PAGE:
Iran’s upcoming 11th Presidential election is scheduled to be held on June 14, 2013. This will be an opportunity for Iranian voters to elect country’s 7th president for the next four year. Since the 1979 Islamic Revolution, the Islamic Republic has six presidents – Abolhassan Banisadr (elected on January 25, 1980 but impeached after 17 months), Mohammad Ali Rajaei (martyred on August 30, 1981 by US-Israel supported MEK terrorist group), Ayatollah Seyed Ali Khamenei (1981-89), Ayatullah Akbar Hashemi Rafsanjani (1989-97), Ayatullah Mohammad Khatami (1997-2005) and Dr. Mahmoud Ahmadinejad (2005-2013).

Iranian Constitution doesn’t allow the current president Ahmadinejad to run for the third term, but he still seems to be the most popular Iranian leader after the Spiritual Leader Ayatullah Ali Khamenie. On April 8, 2013, Associated Press’ Ali Akbar Daraeni and Brian Murphy wrote an article in The Orange County Register newspaper, titled “People’s President”.

“A pro-Ahmadinejad candidate will have a good number of votes,” said Abolfazl Zahei, a pro-reform activist. “There are 2,000 villages in South Khorasan province, and most people in those villages have benefited from Ahmadinejad’s government. People care about making their ends meet and welfare, not politics.”

According to Iranian Constitution, the winning candidate must receive 50% of the total vote cast – otherwise a second ballot will be held between the winner and the runner-up, as was the case between Dr. Ahmadinejad and former president Ayatullah Akbar Hashemi Rafsanjani during 2005 presidential election. In the second round, Ahmadinejad received 17,248,782 votes, out of total 27,958,931 votes cast.

Nearly 500 Iranian have filled nomination papers to run for the presidential election. They’re being scrutinized by the powerful Guardian Council for not hypocrite Muslims or anti-Islamic Islamic Revolutionaries (pro-USrael). With the exception of a dozen, the rest of the candidates are expected to be weed out by the Council. Notable among the presidential hopeful are; Akbar Hashemi Rafsanjani, Ahmadinejad’s chief of staff Esfandiar Rahim Mashaei, former Foreign Minister Ali Akbar Velayati, Tehran Mayor Mohammad Bagher Qalibaf, chief nuclear negotiator Saeed Jalili, former parliament Speaker Gholam-Ali Haddad Adel, former Foreign Minister Manouchehr Mottaki, former vice president Mohammad Reza Aref and former commander of the Revolutionary Guard Mohsen Rezai. All of them have claimed that they intend to follow the Rehbar Ayatullah Ali Khameie’s foreign policy regarding the US, Israel and Palestinian resistance against the Jewish occupation. However, as a practice, Khamenie has not thrown his support behind any of the hopeful.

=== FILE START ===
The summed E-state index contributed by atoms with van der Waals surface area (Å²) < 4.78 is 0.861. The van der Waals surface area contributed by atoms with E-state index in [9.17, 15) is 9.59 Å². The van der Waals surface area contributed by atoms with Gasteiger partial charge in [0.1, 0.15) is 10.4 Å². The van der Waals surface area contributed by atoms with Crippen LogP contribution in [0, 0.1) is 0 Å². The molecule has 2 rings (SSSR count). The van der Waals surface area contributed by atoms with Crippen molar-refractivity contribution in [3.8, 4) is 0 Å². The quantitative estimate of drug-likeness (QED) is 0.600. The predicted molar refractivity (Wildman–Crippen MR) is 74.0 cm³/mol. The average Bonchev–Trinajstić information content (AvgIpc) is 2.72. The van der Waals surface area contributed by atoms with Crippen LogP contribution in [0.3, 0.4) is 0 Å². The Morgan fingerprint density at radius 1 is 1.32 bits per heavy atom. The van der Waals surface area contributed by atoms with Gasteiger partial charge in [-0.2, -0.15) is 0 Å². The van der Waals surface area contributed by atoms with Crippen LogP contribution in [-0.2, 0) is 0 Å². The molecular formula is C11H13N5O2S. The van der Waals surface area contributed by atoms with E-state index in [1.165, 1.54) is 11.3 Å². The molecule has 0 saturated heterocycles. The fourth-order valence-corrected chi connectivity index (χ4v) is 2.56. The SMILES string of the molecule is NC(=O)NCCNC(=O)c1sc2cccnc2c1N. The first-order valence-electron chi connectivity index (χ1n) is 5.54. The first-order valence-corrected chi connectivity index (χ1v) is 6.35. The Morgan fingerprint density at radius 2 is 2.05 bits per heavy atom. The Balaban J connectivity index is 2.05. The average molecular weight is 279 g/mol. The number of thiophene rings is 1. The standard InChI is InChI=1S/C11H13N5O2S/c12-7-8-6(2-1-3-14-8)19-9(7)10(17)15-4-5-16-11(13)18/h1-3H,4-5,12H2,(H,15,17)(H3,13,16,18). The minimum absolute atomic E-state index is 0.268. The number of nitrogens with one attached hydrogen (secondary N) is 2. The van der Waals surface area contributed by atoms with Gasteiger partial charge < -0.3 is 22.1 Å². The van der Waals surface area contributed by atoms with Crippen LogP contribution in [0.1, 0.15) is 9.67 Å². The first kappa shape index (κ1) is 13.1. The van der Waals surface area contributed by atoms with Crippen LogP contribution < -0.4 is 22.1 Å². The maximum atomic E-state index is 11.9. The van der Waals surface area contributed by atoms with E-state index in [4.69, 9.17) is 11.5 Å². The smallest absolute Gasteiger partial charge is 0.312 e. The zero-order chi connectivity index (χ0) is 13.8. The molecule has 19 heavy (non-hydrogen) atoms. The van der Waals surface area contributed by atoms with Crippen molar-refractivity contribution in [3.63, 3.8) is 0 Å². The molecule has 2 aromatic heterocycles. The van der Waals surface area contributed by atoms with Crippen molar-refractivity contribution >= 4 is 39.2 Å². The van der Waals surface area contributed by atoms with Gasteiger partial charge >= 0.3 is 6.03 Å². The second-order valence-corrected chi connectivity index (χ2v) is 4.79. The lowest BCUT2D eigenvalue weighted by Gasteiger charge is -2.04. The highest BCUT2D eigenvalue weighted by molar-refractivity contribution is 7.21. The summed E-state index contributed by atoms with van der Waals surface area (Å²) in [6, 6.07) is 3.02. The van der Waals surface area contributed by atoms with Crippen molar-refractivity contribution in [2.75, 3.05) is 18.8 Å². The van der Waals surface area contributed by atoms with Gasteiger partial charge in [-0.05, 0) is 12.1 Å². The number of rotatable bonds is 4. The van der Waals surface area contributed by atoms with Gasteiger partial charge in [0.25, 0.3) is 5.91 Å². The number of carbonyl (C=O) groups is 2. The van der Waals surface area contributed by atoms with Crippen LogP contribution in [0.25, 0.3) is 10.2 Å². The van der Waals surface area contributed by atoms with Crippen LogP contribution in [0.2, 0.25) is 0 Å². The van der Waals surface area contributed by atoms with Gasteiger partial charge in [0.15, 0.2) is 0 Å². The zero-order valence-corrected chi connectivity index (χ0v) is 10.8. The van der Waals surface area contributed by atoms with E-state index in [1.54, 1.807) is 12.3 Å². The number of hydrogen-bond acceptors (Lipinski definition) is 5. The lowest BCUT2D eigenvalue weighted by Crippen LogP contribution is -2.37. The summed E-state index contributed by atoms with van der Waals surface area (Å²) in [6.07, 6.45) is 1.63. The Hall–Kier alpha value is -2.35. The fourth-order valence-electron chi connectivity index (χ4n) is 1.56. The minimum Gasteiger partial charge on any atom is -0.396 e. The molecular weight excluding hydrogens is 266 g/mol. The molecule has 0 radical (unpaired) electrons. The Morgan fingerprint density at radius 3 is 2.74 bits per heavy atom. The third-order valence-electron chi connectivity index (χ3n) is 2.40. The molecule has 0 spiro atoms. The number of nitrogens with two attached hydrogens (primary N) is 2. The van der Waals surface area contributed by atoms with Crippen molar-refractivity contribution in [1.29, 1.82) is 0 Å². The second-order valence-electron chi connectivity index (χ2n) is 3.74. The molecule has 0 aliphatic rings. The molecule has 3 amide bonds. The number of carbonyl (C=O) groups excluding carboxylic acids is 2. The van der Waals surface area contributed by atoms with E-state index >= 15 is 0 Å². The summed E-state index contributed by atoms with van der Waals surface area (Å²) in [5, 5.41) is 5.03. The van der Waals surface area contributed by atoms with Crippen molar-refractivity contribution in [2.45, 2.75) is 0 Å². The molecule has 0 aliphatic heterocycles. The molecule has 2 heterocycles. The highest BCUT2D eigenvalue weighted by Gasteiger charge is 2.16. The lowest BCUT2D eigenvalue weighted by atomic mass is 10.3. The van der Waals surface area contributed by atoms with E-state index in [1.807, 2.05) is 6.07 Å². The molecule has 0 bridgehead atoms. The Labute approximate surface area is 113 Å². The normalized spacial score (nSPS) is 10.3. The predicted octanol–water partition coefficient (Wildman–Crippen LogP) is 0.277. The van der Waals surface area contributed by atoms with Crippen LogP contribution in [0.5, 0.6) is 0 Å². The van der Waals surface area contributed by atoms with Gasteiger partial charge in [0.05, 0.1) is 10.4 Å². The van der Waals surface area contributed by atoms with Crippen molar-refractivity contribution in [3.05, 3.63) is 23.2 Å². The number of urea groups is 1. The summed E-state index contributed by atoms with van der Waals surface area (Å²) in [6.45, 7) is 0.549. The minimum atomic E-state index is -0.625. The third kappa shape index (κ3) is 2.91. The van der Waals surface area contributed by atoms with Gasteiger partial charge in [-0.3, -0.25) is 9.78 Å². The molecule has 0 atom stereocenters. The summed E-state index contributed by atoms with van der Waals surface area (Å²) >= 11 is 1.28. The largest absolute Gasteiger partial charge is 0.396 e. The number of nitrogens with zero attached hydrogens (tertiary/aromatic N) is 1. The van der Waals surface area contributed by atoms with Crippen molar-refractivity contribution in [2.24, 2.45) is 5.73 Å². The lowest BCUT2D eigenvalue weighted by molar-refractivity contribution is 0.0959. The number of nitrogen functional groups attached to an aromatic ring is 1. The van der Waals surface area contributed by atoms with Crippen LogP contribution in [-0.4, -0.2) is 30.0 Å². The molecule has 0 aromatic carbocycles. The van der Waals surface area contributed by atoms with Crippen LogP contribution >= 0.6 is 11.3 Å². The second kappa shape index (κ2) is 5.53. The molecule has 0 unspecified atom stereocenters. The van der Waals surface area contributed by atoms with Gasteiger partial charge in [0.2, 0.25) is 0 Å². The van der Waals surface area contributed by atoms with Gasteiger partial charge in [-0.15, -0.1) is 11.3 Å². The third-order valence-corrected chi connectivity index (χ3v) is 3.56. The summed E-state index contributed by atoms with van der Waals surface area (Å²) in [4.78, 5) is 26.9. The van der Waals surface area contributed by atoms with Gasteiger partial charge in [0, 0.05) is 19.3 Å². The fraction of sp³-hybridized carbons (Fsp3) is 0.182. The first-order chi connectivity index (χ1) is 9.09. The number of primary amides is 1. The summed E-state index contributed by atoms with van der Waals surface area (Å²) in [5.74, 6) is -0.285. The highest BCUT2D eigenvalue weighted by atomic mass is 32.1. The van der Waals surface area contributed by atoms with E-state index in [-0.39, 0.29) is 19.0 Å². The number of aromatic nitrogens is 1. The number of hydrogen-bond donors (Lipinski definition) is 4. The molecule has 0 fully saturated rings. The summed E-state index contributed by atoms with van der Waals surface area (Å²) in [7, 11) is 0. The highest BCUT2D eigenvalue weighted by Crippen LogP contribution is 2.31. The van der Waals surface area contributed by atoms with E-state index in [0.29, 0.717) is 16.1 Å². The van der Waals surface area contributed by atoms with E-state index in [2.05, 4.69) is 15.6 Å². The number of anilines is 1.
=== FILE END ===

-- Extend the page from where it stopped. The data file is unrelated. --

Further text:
Ayatullah Mohammad Khatami, a “moderate” by the Zionist-controlled western media, has decided not to face Iranian voters. He, along with Reformists has thrown his support behind Rafsanjani – hoping not to face political humilation during the 2009 when Ahmadinejad was re-elected by securing 62.63% votes by defeating his main rival, Western-supported former prime minister Mir Hossein Mousavi. The 2009 election also marked the highest turnout (85%).

Esfandiar Rahim Mashaei is already in trouble with the Council which has lodged a legal complaint against president Ahmadinejad for accompanying Mashaei to the interior ministry to register his name.

Alex Vatanka, an Iranian expert at Washington-based Middle East Institute, a neocon think tank, headed by former US ambassador in Pakistan, Wendy J. Chamberlin, in an article posted at Lobe Log, has claimed that Rafsanjani’s victory in the upcoming presidential election would be good for both the US and Israel.

“Rafsanjani has already started with a bomb. Last week, he effectively impugned Tehran’s stance on Israel and offered the view that Iran should not be in the business of confronting Israel. “If the Arabs end up in a war with Israel, Iran can provide material support to the Arabs”, but that is it and no more. In other words, Ayatollah Rafsanjani, who has for a long time argued for better relations between Iran and the US, is raising the ante and even challenging the regime’s long-held immovable enmity toward Israel,” wrote Vatanka.

Ali Mamouri at pro-Israel Jewish website, Al-Monitor (May 13), also bet on Rafsanjani’s victory.

“To the West, Rafsanjani represents a broad team of liberal technocrats who want civil freedoms domestically and a policy of relieving tensions abroad, prioritizing economic progress, contrary to the Islamic Republic’s ideological goals; especially since he has lately focused on issues of abstaining from adventurism and has particularly been recalled as easing tensions with Israel. Moreover, the Arab countries of the region, particularly Saudi Arabia, have had a good experience with him in confidence-building with the Arab world, and some of the Arab leaders, such as Jordanian King Abdullah, have a relationship of relative personal friendship with him,” he wrote.

Meir Javedanfar, an Iranian-born Jewish “ME expert” at the Inter-Disciplinary Centre, an Israeli advocacy group says that due his loathing for Ahmadinejad and support for the West-supported Green Movement, Rafsanjani, is quite popular within the Reformists group and the Jewish lobby groups.

Akbar Hashemi Rafsanjani, no doubt is the richest Iranian political leader. He is worth US$1.5 billion, according to some western sources.

Some insiders, believe that the Conservative-majority Majlis (parliament) would prefer Saeed Jalili, an Islamist who leads Iran’s negotiations with the Zionist-occupied West, as the next President of the Islamic Republic of Iran.

Rafsanjani: USrael’s choice as next President of Iran | Rehmat's World